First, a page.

We plan for many things in life, such as our meals, plans for the weekend, celebrations for important life milestones, and our monthly budget.  Far too many fail to plan for the inevitable – death.  Let the death last month of legendary pop singer Prince (age 57) be an example and motivation for us to take action.  Although it seems unfathomable that someone with an estate worth over $300 million (and growing after death due to increased sales with all the publicity of his death), Prince would not be the only one that didn’t adequately plan for death.  He is joined by Bob Marley, Amy Winehouse, Jimi Hendrix, Sonny Bono, and Kurt Cobain.  Even if you’re not lucky enough to be famous and extravagantly wealthy, if you have preferences as to what happens to you and your money after death, it is definitely worth the time (and money) to plan ahead.

If you have considerable assets, you need to consider nominating a professional to handle your affairs.  In Prince’s case, his bank Bremer Trust, N.A. was recently appointed as special administrator to handle his business interests.  This appointment was made by the probate court in a conference call with his family after Prince’s sister filed a request for the court to appoint a special administrator.  Bremer Trust’s role as temporary (six months in length) will likely include managing his business affairs, which may involve the inventory of unreleased musical material rumored to be stored in an actual bank vault in the basement of his Paisley Park complex.  Is Bremer Trust, N.A. the company in the best position to handle Prince’s affairs?  Had Prince taken some time to establish multiple trusts to handle his assets, Prince would be in a better position to ensure that his wishes are being followed.  If the story of Michael Jackson’s estate with the IRS is any prelude of what is to come, such trusts would have been able to avoid unnecessary drama with the IRS over valuation of assets and taxes due.

So far the Prince estate has raised two interesting points of discussion: (1) the need for a Will to avoid disputes regarding persons entitled to an estate and (2) the role of a Special Administrator.  Prince’s sister has alleged that Prince died without a Will. If Prince, in fact, died without a Will the Court will need to determine his intestate heirs under Minnesota law. As is often the case when the famous and wealthy die, several people have already reportedly come forward to claim they are an heir to Prince.  Last week, over their objection, the Court ruled that anyone claiming to be an heir may have to submit to DNA testing, at his or her own expense. It already appears that there will be significant litigation over the determination of persons entitled to a share of Prince’s fortune. If there is a Will, however, the Will would answer this question and Prince’s own wishes would be honored.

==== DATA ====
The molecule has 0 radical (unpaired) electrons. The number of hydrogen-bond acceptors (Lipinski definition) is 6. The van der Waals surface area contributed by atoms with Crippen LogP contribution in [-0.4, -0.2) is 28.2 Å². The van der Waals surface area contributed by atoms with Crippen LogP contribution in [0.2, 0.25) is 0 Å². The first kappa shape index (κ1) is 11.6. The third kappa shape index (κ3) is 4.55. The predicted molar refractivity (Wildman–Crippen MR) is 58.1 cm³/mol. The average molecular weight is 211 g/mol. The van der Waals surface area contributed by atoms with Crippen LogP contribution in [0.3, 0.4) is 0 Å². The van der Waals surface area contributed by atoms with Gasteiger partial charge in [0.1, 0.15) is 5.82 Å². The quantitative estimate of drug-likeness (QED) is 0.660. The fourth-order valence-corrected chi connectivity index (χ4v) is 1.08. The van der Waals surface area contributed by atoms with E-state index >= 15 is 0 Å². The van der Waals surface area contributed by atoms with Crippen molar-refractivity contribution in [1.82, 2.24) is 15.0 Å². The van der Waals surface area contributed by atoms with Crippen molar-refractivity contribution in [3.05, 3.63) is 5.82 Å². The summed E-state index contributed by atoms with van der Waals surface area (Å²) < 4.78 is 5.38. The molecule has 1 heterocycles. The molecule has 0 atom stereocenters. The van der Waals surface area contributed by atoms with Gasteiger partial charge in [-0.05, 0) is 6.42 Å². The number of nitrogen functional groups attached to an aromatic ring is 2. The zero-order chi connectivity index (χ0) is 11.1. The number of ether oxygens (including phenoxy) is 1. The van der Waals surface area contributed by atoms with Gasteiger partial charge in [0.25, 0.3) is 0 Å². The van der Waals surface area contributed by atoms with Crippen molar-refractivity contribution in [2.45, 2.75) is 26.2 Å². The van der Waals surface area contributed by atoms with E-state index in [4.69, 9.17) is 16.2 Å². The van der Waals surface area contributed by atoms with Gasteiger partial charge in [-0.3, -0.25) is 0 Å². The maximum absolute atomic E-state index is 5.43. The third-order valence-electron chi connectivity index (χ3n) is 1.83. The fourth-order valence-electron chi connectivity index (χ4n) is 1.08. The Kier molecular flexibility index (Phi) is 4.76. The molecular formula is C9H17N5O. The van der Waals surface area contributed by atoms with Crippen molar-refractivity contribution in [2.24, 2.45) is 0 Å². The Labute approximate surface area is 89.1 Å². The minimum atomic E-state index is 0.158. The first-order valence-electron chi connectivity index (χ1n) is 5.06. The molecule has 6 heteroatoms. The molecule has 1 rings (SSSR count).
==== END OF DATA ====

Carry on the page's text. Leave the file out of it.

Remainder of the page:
In many states, including Arizona, a Special Administrator is a person or entity appointed by the Court in a probate proceeding to identify, marshal, preserve the assets, and report to the Court when a delay is foreseen in appointing a permanent personal representative. A special administrator can be appointed whether or not there is a Will. A special administration is the only form of temporary administration available when it is necessary to protect the estate of a decedent prior to the appointment of a general personal representative. The Special Administrator for Prince’s estate Bremer Trust, N.A. had provided financial services to Prince for a number of years and had knowledge of his personal financial and business financial affairs, and was appointed to “to preserve the estate and to secure its proper administration until a general Personal Representative is appointed by the Registrar or by the Court.” If the first 30 days are any indication, there will likely be many more interesting issues raised during the administration of Prince’s estate.